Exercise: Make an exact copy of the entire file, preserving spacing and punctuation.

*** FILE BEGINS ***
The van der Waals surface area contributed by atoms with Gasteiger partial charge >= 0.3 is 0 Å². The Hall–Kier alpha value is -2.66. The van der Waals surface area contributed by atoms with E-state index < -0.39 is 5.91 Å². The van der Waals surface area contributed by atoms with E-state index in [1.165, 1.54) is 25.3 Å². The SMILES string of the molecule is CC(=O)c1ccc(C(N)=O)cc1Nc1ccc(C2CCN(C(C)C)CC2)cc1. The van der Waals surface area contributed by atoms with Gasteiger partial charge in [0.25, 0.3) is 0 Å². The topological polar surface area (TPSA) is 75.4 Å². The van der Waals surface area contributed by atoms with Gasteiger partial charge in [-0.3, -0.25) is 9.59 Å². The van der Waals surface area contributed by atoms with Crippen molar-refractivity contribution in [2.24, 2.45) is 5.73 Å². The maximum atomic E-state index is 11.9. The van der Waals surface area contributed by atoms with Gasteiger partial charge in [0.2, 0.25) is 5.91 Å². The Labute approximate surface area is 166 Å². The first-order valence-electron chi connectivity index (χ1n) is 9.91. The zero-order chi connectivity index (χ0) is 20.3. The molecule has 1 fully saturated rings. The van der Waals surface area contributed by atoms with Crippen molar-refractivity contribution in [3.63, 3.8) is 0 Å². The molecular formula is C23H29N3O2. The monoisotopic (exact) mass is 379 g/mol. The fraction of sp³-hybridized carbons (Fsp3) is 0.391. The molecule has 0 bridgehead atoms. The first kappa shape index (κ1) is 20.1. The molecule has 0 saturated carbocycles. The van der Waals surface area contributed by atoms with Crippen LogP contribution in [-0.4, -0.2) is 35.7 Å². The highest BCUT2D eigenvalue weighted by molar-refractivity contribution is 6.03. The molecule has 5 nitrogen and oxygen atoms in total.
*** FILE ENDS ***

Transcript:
The van der Waals surface area contributed by atoms with Gasteiger partial charge >= 0.3 is 0 Å². The Hall–Kier alpha value is -2.66. The van der Waals surface area contributed by atoms with E-state index < -0.39 is 5.91 Å². The van der Waals surface area contributed by atoms with E-state index in [1.165, 1.54) is 25.3 Å². The SMILES string of the molecule is CC(=O)c1ccc(C(N)=O)cc1Nc1ccc(C2CCN(C(C)C)CC2)cc1. The van der Waals surface area contributed by atoms with Gasteiger partial charge in [0.25, 0.3) is 0 Å². The topological polar surface area (TPSA) is 75.4 Å². The van der Waals surface area contributed by atoms with Gasteiger partial charge in [-0.3, -0.25) is 9.59 Å². The van der Waals surface area contributed by atoms with Crippen molar-refractivity contribution in [2.24, 2.45) is 5.73 Å². The maximum atomic E-state index is 11.9. The van der Waals surface area contributed by atoms with Gasteiger partial charge in [0.2, 0.25) is 5.91 Å². The Labute approximate surface area is 166 Å². The first-order valence-electron chi connectivity index (χ1n) is 9.91. The zero-order chi connectivity index (χ0) is 20.3. The molecule has 1 fully saturated rings. The van der Waals surface area contributed by atoms with Crippen molar-refractivity contribution in [3.63, 3.8) is 0 Å². The molecular formula is C23H29N3O2. The monoisotopic (exact) mass is 379 g/mol. The fraction of sp³-hybridized carbons (Fsp3) is 0.391. The molecule has 0 bridgehead atoms. The first kappa shape index (κ1) is 20.1. The molecule has 0 saturated carbocycles. The van der Waals surface area contributed by atoms with Crippen LogP contribution in [-0.4, -0.2) is 35.7 Å². The highest BCUT2D eigenvalue weighted by molar-refractivity contribution is 6.03. The molecule has 5 nitrogen and oxygen atoms in total.